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Two Americans, Russian Awarded Nobel for Superconductor Work

The physicists improved ways to condense atoms and conduct electricity without friction. The advances aided MRI and other technology.

October 08, 2003|K.C. Cole | Times Staff Writer

The Nobel Prize was awarded Tuesday to three physicists from the U.S. and Russia who explained the bizarre behavior of materials at the extremes of cold -- phenomena that have turned out to have a wealth of practical applications.

Anthony Leggett of the University of Illinois at Urbana-Champaign developed the theory explaining a perplexing form of helium that seemed to defy known laws of physics.

Alexei Abrikosov of Argonne National Laboratory near Chicago and Vitaly Ginzburg of the Lebedev Physical Institute in Moscow showed how superconducting materials, which conduct electricity friction-free, could sustain high magnetic fields, making possible everything from Magnetic Resonance Imaging to high-energy particle accelerators.

"They've had a big impact on the way everybody thinks," said Princeton physicist Robert Cava. "These are the first things you learn in superconductivity school."

Both effects reveal the hidden world of quantum mechanics to human eyes by making large groups of atoms behave as one. It is a physical world where friction doesn't exist, making it irresistible for technology.

Superfluid helium, for example, is a liquid so unique it can flow up and out of bottles and down through the bottoms of ceramic containers. The reason is that at 2 degrees above absolute zero (minus 459 degrees F), the atoms get so chummy they move together like a line of Rockettes -- if a single atom moves, the others must follow.

The most common form of helium -- called helium 4 due to its two neutrons and two protons -- can condense into a superfluid because its even number of nuclear particles makes it compressible, like a "particle" of light that you can put your hand through. Helium 3, which has only one neutron, is unable to condense in that way because its odd number of nuclear particles makes it behave more like a chunk of stone.

At even colder temperatures -- a thousand times colder still -- it turns out that helium 3 can also become a superfluid -- one that was far more complicated than imagined.

Leggett discovered that helium 3 atoms could first clump into pairs that behave as one; those pairs in turn condense to create a superfluid with a multi-faceted structure. By comparison, "helium 4 is rather boring," said the 65-year-old physicist, a native of London.

Leggett's work was cited in the 1996 Nobel prize announcement for the experimental discovery of helium 3. "I'm almost as excited about this prize as I was about my own," said Stanford physicist Douglas Osheroff, who won that year.

Superconductors were discovered in 1911 but proved initially disappointing. These early materials lost their ability to give electricity a friction-free ride under the influence of even modest magnetic fields. Since electric currents create magnetic fields, this made the materials all but useless for technology.

Almost 50 years ago, however, Abrikosov explained how a different kind of superconductor could stand much stronger magnetic fields.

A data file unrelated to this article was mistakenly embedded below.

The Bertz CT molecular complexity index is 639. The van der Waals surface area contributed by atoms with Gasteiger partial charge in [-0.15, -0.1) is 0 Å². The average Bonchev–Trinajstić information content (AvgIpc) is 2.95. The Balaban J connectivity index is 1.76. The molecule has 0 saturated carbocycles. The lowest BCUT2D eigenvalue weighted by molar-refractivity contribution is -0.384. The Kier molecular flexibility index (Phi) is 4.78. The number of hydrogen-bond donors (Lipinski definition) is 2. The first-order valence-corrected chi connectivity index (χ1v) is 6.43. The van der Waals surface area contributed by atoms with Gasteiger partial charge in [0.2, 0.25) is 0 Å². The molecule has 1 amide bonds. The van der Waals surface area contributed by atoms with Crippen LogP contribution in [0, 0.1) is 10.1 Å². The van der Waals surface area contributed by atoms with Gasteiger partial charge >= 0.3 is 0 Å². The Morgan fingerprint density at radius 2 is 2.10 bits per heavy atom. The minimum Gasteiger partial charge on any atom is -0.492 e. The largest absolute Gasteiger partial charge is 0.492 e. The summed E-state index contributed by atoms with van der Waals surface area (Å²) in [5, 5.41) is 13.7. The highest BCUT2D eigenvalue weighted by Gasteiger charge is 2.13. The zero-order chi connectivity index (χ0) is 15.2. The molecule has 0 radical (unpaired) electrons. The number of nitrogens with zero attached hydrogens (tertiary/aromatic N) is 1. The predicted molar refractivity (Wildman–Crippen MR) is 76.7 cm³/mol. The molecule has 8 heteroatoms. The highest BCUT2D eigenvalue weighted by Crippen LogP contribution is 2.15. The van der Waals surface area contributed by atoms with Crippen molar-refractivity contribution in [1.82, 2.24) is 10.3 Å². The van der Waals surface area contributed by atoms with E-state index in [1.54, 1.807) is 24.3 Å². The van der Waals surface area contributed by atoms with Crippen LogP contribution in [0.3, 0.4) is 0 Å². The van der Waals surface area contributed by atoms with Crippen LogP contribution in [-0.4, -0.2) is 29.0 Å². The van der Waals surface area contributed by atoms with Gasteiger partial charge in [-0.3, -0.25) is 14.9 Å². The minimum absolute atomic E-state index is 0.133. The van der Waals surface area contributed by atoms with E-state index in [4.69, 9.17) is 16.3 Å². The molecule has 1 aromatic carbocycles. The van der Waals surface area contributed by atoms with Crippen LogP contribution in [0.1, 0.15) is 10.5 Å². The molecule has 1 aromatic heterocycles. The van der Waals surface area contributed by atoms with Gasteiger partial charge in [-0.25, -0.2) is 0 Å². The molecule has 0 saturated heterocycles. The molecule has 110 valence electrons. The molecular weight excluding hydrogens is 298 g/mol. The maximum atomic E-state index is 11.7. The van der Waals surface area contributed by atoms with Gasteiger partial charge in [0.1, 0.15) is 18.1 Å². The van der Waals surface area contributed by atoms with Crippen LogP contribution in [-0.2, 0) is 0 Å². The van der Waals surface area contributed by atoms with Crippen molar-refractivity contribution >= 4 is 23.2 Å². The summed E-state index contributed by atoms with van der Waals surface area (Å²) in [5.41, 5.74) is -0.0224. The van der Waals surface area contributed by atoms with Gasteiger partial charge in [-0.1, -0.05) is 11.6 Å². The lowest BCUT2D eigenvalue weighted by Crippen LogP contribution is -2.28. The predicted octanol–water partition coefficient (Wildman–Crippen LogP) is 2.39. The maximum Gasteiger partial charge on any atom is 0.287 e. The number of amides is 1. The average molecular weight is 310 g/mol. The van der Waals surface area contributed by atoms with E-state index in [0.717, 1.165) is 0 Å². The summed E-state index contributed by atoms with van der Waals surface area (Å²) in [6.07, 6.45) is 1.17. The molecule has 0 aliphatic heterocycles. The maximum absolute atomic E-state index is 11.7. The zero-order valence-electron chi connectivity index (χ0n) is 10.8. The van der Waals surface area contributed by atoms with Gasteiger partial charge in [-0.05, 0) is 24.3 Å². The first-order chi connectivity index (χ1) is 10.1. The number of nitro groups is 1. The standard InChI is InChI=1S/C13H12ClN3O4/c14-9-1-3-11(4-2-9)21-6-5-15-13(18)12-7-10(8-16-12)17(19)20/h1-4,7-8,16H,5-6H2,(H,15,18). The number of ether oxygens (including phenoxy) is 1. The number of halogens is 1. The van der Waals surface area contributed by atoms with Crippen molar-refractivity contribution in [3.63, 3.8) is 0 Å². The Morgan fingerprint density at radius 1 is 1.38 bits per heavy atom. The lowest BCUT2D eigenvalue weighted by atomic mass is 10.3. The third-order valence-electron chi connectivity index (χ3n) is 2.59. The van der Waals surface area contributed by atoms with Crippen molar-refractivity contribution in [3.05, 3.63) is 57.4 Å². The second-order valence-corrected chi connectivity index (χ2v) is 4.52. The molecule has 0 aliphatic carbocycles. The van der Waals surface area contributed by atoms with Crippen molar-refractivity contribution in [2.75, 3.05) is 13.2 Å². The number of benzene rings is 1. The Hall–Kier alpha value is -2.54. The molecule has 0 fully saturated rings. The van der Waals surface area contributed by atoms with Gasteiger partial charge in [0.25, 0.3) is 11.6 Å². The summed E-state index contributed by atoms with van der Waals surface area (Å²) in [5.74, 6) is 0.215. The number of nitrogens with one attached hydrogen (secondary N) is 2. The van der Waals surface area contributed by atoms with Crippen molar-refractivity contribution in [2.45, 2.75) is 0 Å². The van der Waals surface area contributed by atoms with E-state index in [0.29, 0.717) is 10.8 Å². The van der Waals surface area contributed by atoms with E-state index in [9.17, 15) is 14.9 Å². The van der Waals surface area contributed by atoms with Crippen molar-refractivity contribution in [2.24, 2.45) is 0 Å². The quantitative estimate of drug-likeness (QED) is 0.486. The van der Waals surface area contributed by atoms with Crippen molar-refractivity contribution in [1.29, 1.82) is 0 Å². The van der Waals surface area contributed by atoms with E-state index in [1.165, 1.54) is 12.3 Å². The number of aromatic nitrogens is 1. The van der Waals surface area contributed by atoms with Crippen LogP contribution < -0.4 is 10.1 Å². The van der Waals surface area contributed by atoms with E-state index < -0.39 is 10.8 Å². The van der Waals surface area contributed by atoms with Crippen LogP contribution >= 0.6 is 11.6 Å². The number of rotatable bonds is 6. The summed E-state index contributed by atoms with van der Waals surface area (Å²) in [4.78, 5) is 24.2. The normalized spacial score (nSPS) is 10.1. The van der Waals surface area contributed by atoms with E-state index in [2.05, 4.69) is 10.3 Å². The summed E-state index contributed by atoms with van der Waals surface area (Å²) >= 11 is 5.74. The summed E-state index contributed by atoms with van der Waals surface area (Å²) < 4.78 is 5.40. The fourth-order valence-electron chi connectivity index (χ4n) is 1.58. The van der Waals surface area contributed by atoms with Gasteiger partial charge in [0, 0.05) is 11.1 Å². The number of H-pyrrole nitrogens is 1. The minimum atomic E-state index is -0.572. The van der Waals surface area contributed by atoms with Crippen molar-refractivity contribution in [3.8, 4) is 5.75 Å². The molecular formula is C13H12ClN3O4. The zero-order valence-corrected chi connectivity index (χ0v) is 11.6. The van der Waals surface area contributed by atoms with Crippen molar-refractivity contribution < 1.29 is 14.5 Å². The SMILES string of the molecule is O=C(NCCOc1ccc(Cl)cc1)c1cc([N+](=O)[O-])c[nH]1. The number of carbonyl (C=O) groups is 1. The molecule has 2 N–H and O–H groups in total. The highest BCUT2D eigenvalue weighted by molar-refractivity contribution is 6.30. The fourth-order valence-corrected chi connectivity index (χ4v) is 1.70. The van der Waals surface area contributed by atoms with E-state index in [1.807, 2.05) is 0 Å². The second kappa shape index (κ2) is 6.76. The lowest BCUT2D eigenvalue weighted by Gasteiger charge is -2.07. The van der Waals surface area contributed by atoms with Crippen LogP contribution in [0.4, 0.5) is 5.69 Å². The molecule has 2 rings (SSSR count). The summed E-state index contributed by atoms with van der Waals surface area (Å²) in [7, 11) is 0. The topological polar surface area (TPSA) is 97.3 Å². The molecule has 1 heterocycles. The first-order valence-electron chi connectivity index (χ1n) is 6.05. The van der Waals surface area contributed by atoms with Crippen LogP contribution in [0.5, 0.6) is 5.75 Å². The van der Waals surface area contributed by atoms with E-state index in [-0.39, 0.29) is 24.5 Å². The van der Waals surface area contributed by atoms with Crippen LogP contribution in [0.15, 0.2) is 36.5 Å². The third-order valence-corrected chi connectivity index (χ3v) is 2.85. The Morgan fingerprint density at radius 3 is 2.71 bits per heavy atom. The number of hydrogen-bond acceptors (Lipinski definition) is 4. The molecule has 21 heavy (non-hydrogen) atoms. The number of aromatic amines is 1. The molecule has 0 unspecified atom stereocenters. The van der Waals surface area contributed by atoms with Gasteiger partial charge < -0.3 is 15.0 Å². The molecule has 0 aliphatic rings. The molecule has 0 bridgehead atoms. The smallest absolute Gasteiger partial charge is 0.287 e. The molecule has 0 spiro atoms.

The earliest superconductors allowed magnetic fields to penetrate a material. This created heat, which destroyed the friction-free state. Abrikosov, however, envisioned a situation in which the magnetic fields threaded through the material only in microscopic vortices -- in effect, protecting the superconductivity.

"At the moment when I wrote about it, no one believed such an object could even exist," said the 75-year-old Russian-born scientist who now lives in the U.S. That didn't bother him, however, "because my work is always a pleasure for myself."

Unlike other laureates, who inevitably say they are surprised by the early morning call, Abrikosov knew he had been nominated for at least 10 years, so he wasn't all that surprised by the 4:15 a.m. call. "After that, all this mess started," he said genially, referring to the onslaught of reporters.

Ginzburg, reached in Moscow, said he thought the call from Sweden was a practical joke. "I did not expect it to happen like this," said the 87-year-old physicist. "I expected some nosy reporter to call me first."

Ginzburg laid the groundwork for Abrikosov's discovery by elucidating the relationship between superconductivity and magnetism. Although Abrikosov worked in Moscow, he did not work with directly with Ginzburg.

The prizes were especially welcome in Russia, where a once-stellar scientific community has suffered enormous losses in prestige and people in recent years. Life is so hard and pay is so low for Russian scientists, said Alexei Gippius, deputy director of the Lebedev Institute, that young people are shunning the field. He hoped this might give them a needed boost.

The three will split the $1.3-million prize. In all, more than half a dozen physics Nobel prizes have been awarded for discoveries related to superconductivity. Abrikosov said he thought this might be due to Alfred Nobel's directive more than 100 years ago that the discoveries honored have some practical purpose. "It's very difficult to make a practical case for superstrings and parallel spaces."


Times staff writer David Holley contributed to this report.

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